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Research Bureau proposes, City Council (quite often) disposes.

Byline: Kenneth J. Moynihan

COLUMN: KENNETH J. MOYNIHAN

"People, I just want to say, you know, can't we all just get along?"

If those words of

Rodney G. King were to be displayed in the Worcester City Council chamber one of these evenings, it probably wouldn't make any difference. There just isn't enough money to go around.

The point here is that in our representative government there is a city manager and there are 11 councilors who make the policy decisions, and on many matters there is no chance that they will all get along to the point of agreeing with one another. Lacking agreement, disagreement has to be managed, and much of that is out in the open. It's even more open to organized groups.

There are all kinds of groups, among them The Research Bureau. One of the interesting things about the bureau is that it publishes research-based reports that tell the city manager and the City Council what they should do. A second interesting thing related to the bureau is that after being told what they should do, the city councilors rarely do it. The city manager, especially the current manager, Michael V. O'Brien, seems to pay more attention.

The councilors' failure to provide a warm welcome to many of the reports suggests a couple of things. One is the fact that The Research Bureau cannot openly engage in electoral politics or it will lose its tax exemption. Another factor is the distance between the bureau's recommendations and the long-set ways of City Hall. That was illustrated by the reception given to "Cutting to the Core: Rethinking Municipal Services in FY08 and Beyond," published on May 24.

Roberta R. Schaefer, the founder and executive director of the bureau, often includes the word "cut" in her recommendations. "Cutting to the Core" was presented as a list of ways the manager and council could improve revenue, cut expenses and whittle down government so it can provide its "core" services (education, police and fire protection, public works.)

First on her list were city functions that are not at the "core," operations like the airport (sell it to MassPort), Union Station (sell it), the Senior Center (sell it), Hope Cemetery (sell it), Worcester Memorial Auditorium (sell it), the DCU Center (sell it) and Green Hill Golf Course (sell it). All of these are currently being subsidized by the city for a total of about $4 million a year.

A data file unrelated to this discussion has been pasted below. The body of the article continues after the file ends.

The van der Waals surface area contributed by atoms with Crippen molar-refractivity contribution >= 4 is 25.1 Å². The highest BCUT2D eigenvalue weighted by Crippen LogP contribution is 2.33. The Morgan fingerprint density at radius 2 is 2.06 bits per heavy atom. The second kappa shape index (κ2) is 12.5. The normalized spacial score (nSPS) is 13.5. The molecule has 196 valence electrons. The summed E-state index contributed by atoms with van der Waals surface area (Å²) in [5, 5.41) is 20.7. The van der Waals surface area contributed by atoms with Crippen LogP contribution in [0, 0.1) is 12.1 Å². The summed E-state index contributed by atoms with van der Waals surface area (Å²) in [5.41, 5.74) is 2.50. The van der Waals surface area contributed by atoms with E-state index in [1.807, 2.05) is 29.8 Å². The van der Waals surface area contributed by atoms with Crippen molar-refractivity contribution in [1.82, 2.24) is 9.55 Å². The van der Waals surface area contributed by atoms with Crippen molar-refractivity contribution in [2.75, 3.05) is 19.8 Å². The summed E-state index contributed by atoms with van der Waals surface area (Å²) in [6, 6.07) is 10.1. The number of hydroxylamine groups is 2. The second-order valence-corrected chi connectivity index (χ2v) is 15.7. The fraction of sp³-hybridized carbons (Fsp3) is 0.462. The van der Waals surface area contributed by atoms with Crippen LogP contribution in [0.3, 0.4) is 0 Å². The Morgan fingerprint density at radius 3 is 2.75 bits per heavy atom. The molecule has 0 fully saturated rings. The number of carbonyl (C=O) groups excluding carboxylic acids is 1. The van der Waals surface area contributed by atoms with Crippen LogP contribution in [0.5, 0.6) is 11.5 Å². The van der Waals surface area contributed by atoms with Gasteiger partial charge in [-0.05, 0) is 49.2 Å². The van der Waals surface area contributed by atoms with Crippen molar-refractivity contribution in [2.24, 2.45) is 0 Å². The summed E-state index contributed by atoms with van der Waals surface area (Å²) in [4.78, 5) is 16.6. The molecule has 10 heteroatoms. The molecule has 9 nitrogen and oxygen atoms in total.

With the possible exception of the auditorium, all of these have their organized defenders, and those will be more interested in saving their favorites, even if it means arguing that they're "core" services.

The bureau urges city officials to take another look at the Blackstone Gateway Visitor Center, its $2 million commitment to the $10 million cost of a new building there, and future costs of operating it. Then come the bureau's recommendations for "procedures and operations that could yield considerable savings." Bombs away.

First, adopt the state law (Chapter 32 B, Section 18) requiring retired public employees to enroll in Medicare rather than in more expensive insurance plans. This one lit up a lot of outraged retirees, but on the recommendation of the manager the council seemed about to approve it. If it does, score one for the bureau.

The next thing on the list of suggestions is to negotiate an insurance arrangement whereby the city would pay 75 percent to 80 percent of the least expensive health plan available. The city manager may like this, but councilors are probably glad they're not the ones who sit down with the police.

Did you say police? Bombs away.

The bureau found police get seven days off rather than five for a week of vacation time. The city is paying $943,000 for those extra days. The bureau recommends negotiating them away.

The list goes on, offering often sensible proposals that are not regarded by organized city workers as nice ways of all getting together. The bureau wants better managerial control over disability pensions, the assignment of civilian engineers rather than firefighters for some code inspection work, privatizing the maintenance of the 56 parks and playgrounds, changing the practice of using off-duty police officers at construction sites, privatizing city and school custodial services.

A final recommendation was to end the funding of the local access television channel and to transfer around $450,000 to "more vital municipal services."

Organized supporters showed up, and the station got along just fine.

Kenneth J. Moynihan's column appears regularly in the Telegram & Gazette.
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Title Annotation:COMMENTARY
Publication:Telegram & Gazette (Worcester, MA)
Date:Jun 13, 2007
Words:755
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